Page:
Please note that the commentary below could change significantly based on the results of the US Presidential election. The US election results will shape how the US government, as well as US industry, responds to a potential Brexit, especially with respect to trade agreements and other bilateral relations.
What does the business community in the United States think about the UK’s EU referendum?
The Obama administration sees a potential UK exit from the European Union as highly destabilizing to the EU and the continent in general. The EU accounts for about 20 percent of US exports, with the UK representing the largest share within that EU figure. Roughly one out of every five dollars of exports to Europe goes to the UK. Therefore, as a major market for US exports, US business is concerned about implications for the future of the EU without Britain.
However, there still needs to be an enormous effort undertaken to understand the practical meaning of what would be the new reality for businesses. EU–wide regulations would not come off immediately, and a new agreement would still have to be negotiated. So there would be an intensive period of uncertainty which would likely put future investment plans on hold. Moreover, it is not clear at this stage what impact a Brexit would have on existing contracts and distribution agreements. More than anything else, it is this uncertainty and possible instability that causes concern for US business interest.
How might a possible Brexit affect foreign direct investment from your jurisdiction into the UK? And into the rest of the EU?
There would be a pause in new foreign direct investment (FDI) to Britain, and some examination of alternative sites for future investment within the EU minus the UK. This would possibly cause a chill in investment throughout Europe, as there is already low growth in the EU and a possible Brexit causes greater uncertainty going forward. Any instability in Europe would further reduce FDI throughout the continent.
Is the Brexit debate seen purely in economic terms, or does it expose a wider disagreement about the role of supra–national rules–based collaboration models?
From the perspective of business – as opposed to the Government – as of now it is probably seen primarily in economic terms. However, it is easy to see that, as the US election year progresses and the inherent nationalism of a Trump campaign grows, that the UK's exit from a supra–national governing body will play into this nationalistic narrative. Trump has made much of his anti–trade position which is likely to extend to an anti–WTO position. Likewise, he has expressed an anti–NATO position. This is likely to expand to other organizations such as the UN and World Bank. A Brexit would likely add credibility to this view point.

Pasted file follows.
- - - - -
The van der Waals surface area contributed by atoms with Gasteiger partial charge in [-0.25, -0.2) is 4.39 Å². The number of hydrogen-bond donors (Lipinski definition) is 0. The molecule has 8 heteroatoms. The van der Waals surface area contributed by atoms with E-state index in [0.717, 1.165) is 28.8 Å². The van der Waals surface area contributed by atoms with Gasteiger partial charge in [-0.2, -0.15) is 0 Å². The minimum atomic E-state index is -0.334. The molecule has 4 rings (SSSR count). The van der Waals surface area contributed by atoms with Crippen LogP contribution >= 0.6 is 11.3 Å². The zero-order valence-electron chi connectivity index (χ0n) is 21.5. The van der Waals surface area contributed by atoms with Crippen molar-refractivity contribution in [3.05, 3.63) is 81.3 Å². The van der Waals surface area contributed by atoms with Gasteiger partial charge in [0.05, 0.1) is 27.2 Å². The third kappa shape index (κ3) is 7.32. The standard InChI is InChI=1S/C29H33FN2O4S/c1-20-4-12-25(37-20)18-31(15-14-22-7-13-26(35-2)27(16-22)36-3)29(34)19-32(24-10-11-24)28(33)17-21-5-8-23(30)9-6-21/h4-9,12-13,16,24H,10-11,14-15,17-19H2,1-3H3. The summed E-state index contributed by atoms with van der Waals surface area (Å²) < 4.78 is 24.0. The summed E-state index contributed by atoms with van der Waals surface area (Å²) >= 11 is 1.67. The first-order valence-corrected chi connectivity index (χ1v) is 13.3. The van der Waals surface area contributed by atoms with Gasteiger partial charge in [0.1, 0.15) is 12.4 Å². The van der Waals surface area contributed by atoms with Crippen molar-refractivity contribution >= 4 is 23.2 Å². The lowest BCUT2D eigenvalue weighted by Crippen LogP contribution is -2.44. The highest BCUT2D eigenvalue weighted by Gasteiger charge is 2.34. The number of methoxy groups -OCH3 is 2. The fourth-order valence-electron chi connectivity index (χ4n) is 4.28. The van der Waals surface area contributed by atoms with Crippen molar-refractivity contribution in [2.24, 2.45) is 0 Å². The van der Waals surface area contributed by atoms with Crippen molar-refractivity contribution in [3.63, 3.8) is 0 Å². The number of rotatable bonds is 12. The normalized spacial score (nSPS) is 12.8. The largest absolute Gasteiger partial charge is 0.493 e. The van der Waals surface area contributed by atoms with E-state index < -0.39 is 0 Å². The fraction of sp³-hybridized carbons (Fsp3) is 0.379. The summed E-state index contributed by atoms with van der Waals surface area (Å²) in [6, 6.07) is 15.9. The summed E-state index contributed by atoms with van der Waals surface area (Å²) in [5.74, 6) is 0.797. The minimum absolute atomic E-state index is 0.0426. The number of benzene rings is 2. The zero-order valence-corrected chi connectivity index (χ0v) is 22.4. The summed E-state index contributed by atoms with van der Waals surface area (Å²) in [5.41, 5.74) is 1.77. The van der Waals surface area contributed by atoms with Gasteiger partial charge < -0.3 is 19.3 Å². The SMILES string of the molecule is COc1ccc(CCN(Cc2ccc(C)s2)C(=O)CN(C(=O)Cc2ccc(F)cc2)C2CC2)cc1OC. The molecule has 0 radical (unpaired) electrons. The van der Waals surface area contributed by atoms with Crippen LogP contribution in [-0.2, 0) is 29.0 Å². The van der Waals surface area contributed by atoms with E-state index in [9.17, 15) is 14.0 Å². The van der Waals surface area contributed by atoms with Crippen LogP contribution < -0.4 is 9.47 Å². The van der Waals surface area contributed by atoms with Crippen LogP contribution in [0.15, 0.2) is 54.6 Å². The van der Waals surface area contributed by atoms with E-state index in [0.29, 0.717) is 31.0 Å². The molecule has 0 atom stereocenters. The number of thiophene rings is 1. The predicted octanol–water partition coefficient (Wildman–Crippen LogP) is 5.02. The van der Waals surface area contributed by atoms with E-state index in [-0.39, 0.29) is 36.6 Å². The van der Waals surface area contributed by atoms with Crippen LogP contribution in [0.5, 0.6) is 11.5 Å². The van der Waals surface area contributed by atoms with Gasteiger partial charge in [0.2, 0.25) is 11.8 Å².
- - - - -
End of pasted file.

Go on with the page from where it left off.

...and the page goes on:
This is likely to spill over to the trade area. A Brexit would complicate current US plans to negotiate the Trans–Atlantic Trade and Investment Partnership (TIPP) with the EU. Britain is the US' main business gateway to continental Europe and the value of TTIP without the UK is likely to be questioned.
In the event that the UK votes to remain in the EU, what is the view about whether the referendum process has strengthened or weakened the EU as a concept? What might be the long term effects of this?
This is probably where the views from the United States are least developed. The administration and business interest, that have a view, would like to see Britain remain in the EU because this would reduce uncertainty. However, the implications of the UK remaining in the EU, beyond reducing uncertainty, have not been widely considered. There is some understanding that the agreement that Prime Minister Cameron negotiated as a condition to stay in the EU has already weakened the EU and will lead to more local autonomy going forward. However, these are seen as more domestic issues with fewer global implications.
What is the view on whether a Brexit would be the first step towards the drastic reorganisation or even collapse of the European Union?
There is a view that a Brexit would have a chilling effect on EU regulatory momentum which business is generally not opposed to. Moreover, there is an understanding that a UK exit from the Union could have a domino effect and many European nations could face pressure to hold referendums on their own EU memberships. Czech Prime Minister Bohuslav Sobotka has suggested that his country may consider its own referendum and Serbian Prime Minister Aleksandar Vucic has indicated that the EU may become less relevant (although his country is still at the EU candidate status stage).
However, even if the UK were to leave the EU, the US – both the administration and business – would like to see the EU continue. From the US perspective, post–war, the EU has represented an institution of regional order and stability on the continent. It has played a critical role in stabilizing the continent both economically and politically. In particular, the EU has been a major force in stabilizing the former communist regimes in Eastern Europe, and has a major ongoing role in the Balkans, and to some extent Ukraine.
The basic tenets of the EU including democratic principals and human rights, the concept of "acquis communautaire", has allowed the EU to be an “exporter” of stability and order to the southern and eastern rim of the Mediterranean. This can be seen when Spain and Portugal joined the then–EC in the post dictatorship years and how the EU is trying to direct events in Turkey as that country goes through the EU application process.